A King County judge on Friday overturned a commission's decision to reinstate a Seattle police officer who was fired for dishonesty after he failed to tell internal investigators that he had punched a man who complained about being tazed.
A King County judge on Friday overturned a commission’s decision to reinstate a Seattle police officer who was fired for dishonesty after he failed to tell internal investigators he had punched a man who complained about being Tasered.
The decision overturns a Public Safety Civil Service Commission ruling to reinstate Officer Eric Werner, who was the first officer fired under a department policy that presumes officers will be terminated if they are dishonest.
In a three-page written ruling, Superior Court Judge Paris Kallas sent the case back to the three-member commission, which had unanimously concluded in January that Werner had acted dishonestly but voted 2-1 that termination was too harsh.
Two of the three commissioners had found the Seattle Police Department doesn’t apply its dishonesty rule in an evenhanded way, noting that in past cases where honesty was an issue, officers received either no suspension or only temporary suspension. They also found no other employee has been fired for dishonesty.
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Kallas found the commission erred when it ruled Werner’s firing was disproportionately harsh when compared with discipline handed down to other officers. None of those cases, the judge noted, involved a sustained department finding of dishonesty, let alone a finding of dishonesty regarding the use of force.
“There is neither any evidence that other officers who either engaged in the same behavior or who were disciplined for dishonesty were treated differently,” Kallas wrote.
She directed the commission to reconsider the case to determine whether Werner’s termination was appropriate where there is “no evidence of lack of even-handedness in the department’s disciplinary history.”
Werner’s attorney, Alex Higgins, said an appeal of the ruling is likely.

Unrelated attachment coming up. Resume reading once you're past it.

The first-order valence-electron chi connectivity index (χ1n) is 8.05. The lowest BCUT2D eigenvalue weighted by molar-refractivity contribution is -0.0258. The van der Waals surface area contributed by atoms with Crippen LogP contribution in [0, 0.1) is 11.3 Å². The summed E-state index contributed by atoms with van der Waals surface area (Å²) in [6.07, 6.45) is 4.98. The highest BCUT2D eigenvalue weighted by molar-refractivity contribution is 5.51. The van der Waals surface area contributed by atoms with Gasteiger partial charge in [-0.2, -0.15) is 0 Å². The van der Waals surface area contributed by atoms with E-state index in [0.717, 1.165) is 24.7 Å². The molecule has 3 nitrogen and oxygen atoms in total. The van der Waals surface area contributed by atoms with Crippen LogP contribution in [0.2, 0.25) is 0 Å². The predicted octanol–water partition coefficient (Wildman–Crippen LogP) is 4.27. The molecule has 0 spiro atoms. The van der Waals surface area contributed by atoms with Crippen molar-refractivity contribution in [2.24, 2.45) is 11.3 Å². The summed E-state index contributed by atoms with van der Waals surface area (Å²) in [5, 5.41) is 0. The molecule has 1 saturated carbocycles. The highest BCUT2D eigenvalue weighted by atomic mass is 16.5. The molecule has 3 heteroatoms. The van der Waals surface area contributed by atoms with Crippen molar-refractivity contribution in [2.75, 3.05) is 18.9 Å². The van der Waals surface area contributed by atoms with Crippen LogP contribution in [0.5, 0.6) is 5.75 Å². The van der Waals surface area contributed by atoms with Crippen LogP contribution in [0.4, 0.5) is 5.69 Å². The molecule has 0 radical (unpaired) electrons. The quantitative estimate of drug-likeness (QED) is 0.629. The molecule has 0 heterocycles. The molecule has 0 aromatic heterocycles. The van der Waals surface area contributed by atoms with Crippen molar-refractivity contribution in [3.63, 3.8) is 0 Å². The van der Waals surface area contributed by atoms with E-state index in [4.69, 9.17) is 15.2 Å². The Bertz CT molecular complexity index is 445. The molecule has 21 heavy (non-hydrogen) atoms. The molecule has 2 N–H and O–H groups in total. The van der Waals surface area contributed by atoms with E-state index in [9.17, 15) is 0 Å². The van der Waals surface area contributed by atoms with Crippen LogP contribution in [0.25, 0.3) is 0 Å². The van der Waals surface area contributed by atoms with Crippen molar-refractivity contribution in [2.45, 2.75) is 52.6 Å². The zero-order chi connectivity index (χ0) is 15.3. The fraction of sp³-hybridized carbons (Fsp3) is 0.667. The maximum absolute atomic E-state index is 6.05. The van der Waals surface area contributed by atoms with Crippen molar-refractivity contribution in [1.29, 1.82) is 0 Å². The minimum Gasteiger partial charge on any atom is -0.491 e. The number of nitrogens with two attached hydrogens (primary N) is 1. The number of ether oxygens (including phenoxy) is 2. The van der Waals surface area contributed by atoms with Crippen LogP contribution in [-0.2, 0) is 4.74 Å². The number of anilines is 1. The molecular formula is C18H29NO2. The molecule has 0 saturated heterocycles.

“We find the decision very troubling, in that the judge seems to be saying that the department, not the commission, gets to decide what behavior comprises dishonesty,” Higgins said. “It undermines comparable discipline.”
Werner, 32, who joined the department in 2000 and was considered a good officer, was fired for failing to tell Seattle police internal investigators in 2007 that he had punched an agitated man who complained about being Tasered.
Werner maintained he had forgotten about the punch until he applied for a job with the Snohomish County Sheriff’s Office in May 2008, and then disclosed it as part of a hiring process that included polygraph examinations.
The Sheriff’s Office didn’t hire Werner and notified Seattle police of his disclosure. Interim Seattle Police Chief John Diaz fired Werner in May 2009.
The termination was appealed to the three-member commission, which ruled termination was too harsh. The commission determined a 30-day suspension without pay was the appropriate punishment.
The third commission member wrote in his partial dissent that the previous disciplinary actions cited by the majority did not involve an actual department finding of dishonesty, only that the issue of dishonesty was an element of another offense that was charged.
The third commissioner said the commission’s ruling usurped Diaz’s authority to fire Werner.
Contacted Friday, Diaz said of Kallas’ decision: “From my perspective, it was very good news.”
Werner’s termination remained in effect while Kallas considered the case.
Werner’s case has emerged as a key test of the department’s honesty policy, which presumes officers will be fired for dishonesty in their official duties and was a cornerstone of rules adopted in 2008 to address community concerns about police accountability.
This story includes information from Seattle Times archives.
Steve Miletich: 206-464-3302 or firstname.lastname@example.org